Urine output is associated with prognosis in patients with acute kidney injury requiring continuous renal replacement therapy

Hyung Jung Oh, Dong Ho Shin, Mi Jung Lee, Kwang Il Ko, Chan Ho Kim, Hyang Mo Koo, Fa Mee Doh, Young Eun Kwon, Yung Ly Kim, Ki Heon Nam, Kyoung Sook Park, Seong Yeong An, Jung Tak Park, Seung Hyeok Han, Tae Hyun Yoo, Shin Wook Kang

Research output: Contribution to journalArticle

17 Citations (Scopus)

Abstract

Purpose: Although some studies have found that early initiation of continuous renal replacement therapy (CRRT) is associated with better prognosis, no consensus exists on the best timing to start CRRT. We investigated whether the timing of CRRT initiation was relevant to overall mortality and explored which factors at the time of CRRT initiation were associated with better outcomes in critically ill patients with acute kidney injury (AKI). Materials and Methods: A total of 361 patients who received CRRT for AKI between 2009 and 2011 were collected and divided into 2 groups based on the median blood urea nitrogen (BUN) levels or 6-hour urine output immediately before CRRT was started. The impact of the timing of CRRT initiation stratified by BUN concentration or urine output on 28-day all-cause mortality was compared between groups. Results: When the timing of CRRT initiation was stratified by 6-hour urine output, 28-day all-cause mortality rates were significantly lower in the nonoliguric group compared with the oliguric group (P = .02). In contrast, clinical outcomes were not different between the low-BUN and the high-BUN groups (P = .30). Cox regression analysis revealed that 28-day all-cause mortality risk was significantly lower in the nonoliguric group stratified by 6-hour urine output, even after adjusting for age, sex, mean arterial pressure, Acute Physiology and Chronic Health Evaluation II and Sequential Organ Failure Assessment scores, and serum biomarkers (hazard ratio, 0.85; 95% confidence interval, 0.65-0.99; P = .04). Conclusions: Urine output but not BUN concentration was significantly associated with a better prognosis in critically ill patients with AKI requiring CRRT.

Original languageEnglish
Pages (from-to)379-388
Number of pages10
JournalJournal of Critical Care
Volume28
Issue number4
DOIs
Publication statusPublished - 2013 Aug 1

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Renal Replacement Therapy
Acute Kidney Injury
Urine
Blood Urea Nitrogen
Mortality
Critical Illness
Organ Dysfunction Scores
APACHE
Arterial Pressure
Biomarkers
Regression Analysis
Confidence Intervals

All Science Journal Classification (ASJC) codes

  • Critical Care and Intensive Care Medicine

Cite this

Oh, Hyung Jung ; Shin, Dong Ho ; Lee, Mi Jung ; Ko, Kwang Il ; Kim, Chan Ho ; Koo, Hyang Mo ; Doh, Fa Mee ; Kwon, Young Eun ; Kim, Yung Ly ; Nam, Ki Heon ; Park, Kyoung Sook ; An, Seong Yeong ; Park, Jung Tak ; Han, Seung Hyeok ; Yoo, Tae Hyun ; Kang, Shin Wook. / Urine output is associated with prognosis in patients with acute kidney injury requiring continuous renal replacement therapy. In: Journal of Critical Care. 2013 ; Vol. 28, No. 4. pp. 379-388.
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title = "Urine output is associated with prognosis in patients with acute kidney injury requiring continuous renal replacement therapy",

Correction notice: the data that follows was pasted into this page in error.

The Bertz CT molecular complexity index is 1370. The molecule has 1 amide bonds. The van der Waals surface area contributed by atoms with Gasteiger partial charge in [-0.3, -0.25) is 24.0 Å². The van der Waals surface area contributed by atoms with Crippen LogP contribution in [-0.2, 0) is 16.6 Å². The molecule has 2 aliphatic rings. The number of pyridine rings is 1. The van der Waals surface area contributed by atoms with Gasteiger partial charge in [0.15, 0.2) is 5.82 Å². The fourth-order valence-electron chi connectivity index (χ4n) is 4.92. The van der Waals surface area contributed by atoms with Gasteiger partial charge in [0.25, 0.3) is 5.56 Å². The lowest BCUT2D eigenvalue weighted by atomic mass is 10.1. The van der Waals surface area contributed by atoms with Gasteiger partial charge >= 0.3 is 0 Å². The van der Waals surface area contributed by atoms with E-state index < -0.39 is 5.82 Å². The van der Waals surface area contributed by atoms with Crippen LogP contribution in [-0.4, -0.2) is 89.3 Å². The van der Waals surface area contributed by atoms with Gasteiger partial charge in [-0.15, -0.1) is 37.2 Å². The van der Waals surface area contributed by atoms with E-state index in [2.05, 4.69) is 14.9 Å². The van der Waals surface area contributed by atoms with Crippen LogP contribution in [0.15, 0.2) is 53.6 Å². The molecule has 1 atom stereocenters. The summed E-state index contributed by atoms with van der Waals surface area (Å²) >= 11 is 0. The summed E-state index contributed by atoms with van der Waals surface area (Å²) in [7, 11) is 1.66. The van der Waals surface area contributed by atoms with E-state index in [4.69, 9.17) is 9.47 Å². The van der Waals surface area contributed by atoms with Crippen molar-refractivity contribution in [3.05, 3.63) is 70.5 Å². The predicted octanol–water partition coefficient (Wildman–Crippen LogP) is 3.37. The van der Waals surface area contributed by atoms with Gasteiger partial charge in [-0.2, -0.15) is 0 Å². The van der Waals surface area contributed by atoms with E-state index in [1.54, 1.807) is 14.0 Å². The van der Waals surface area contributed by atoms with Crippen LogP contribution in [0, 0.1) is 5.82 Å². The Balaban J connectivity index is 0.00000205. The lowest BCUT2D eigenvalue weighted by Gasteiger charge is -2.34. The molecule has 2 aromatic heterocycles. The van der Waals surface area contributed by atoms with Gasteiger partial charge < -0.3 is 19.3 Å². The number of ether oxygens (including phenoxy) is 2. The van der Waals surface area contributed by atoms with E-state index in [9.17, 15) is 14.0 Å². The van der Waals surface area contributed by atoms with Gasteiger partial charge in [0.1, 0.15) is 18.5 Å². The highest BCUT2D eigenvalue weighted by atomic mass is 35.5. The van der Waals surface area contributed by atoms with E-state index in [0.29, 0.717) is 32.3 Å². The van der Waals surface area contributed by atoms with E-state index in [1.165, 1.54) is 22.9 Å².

abstract = "Purpose: Although some studies have found that early initiation of continuous renal replacement therapy (CRRT) is associated with better prognosis, no consensus exists on the best timing to start CRRT. We investigated whether the timing of CRRT initiation was relevant to overall mortality and explored which factors at the time of CRRT initiation were associated with better outcomes in critically ill patients with acute kidney injury (AKI). Materials and Methods: A total of 361 patients who received CRRT for AKI between 2009 and 2011 were collected and divided into 2 groups based on the median blood urea nitrogen (BUN) levels or 6-hour urine output immediately before CRRT was started. The impact of the timing of CRRT initiation stratified by BUN concentration or urine output on 28-day all-cause mortality was compared between groups. Results: When the timing of CRRT initiation was stratified by 6-hour urine output, 28-day all-cause mortality rates were significantly lower in the nonoliguric group compared with the oliguric group (P = .02). In contrast, clinical outcomes were not different between the low-BUN and the high-BUN groups (P = .30). Cox regression analysis revealed that 28-day all-cause mortality risk was significantly lower in the nonoliguric group stratified by 6-hour urine output, even after adjusting for age, sex, mean arterial pressure, Acute Physiology and Chronic Health Evaluation II and Sequential Organ Failure Assessment scores, and serum biomarkers (hazard ratio, 0.85; 95{\%} confidence interval, 0.65-0.99; P = .04). Conclusions: Urine output but not BUN concentration was significantly associated with a better prognosis in critically ill patients with AKI requiring CRRT.",
author = "Oh, {Hyung Jung} and Shin, {Dong Ho} and Lee, {Mi Jung} and Ko, {Kwang Il} and Kim, {Chan Ho} and Koo, {Hyang Mo} and Doh, {Fa Mee} and Kwon, {Young Eun} and Kim, {Yung Ly} and Nam, {Ki Heon} and Park, {Kyoung Sook} and An, {Seong Yeong} and Park, {Jung Tak} and Han, {Seung Hyeok} and Yoo, {Tae Hyun} and Kang, {Shin Wook}",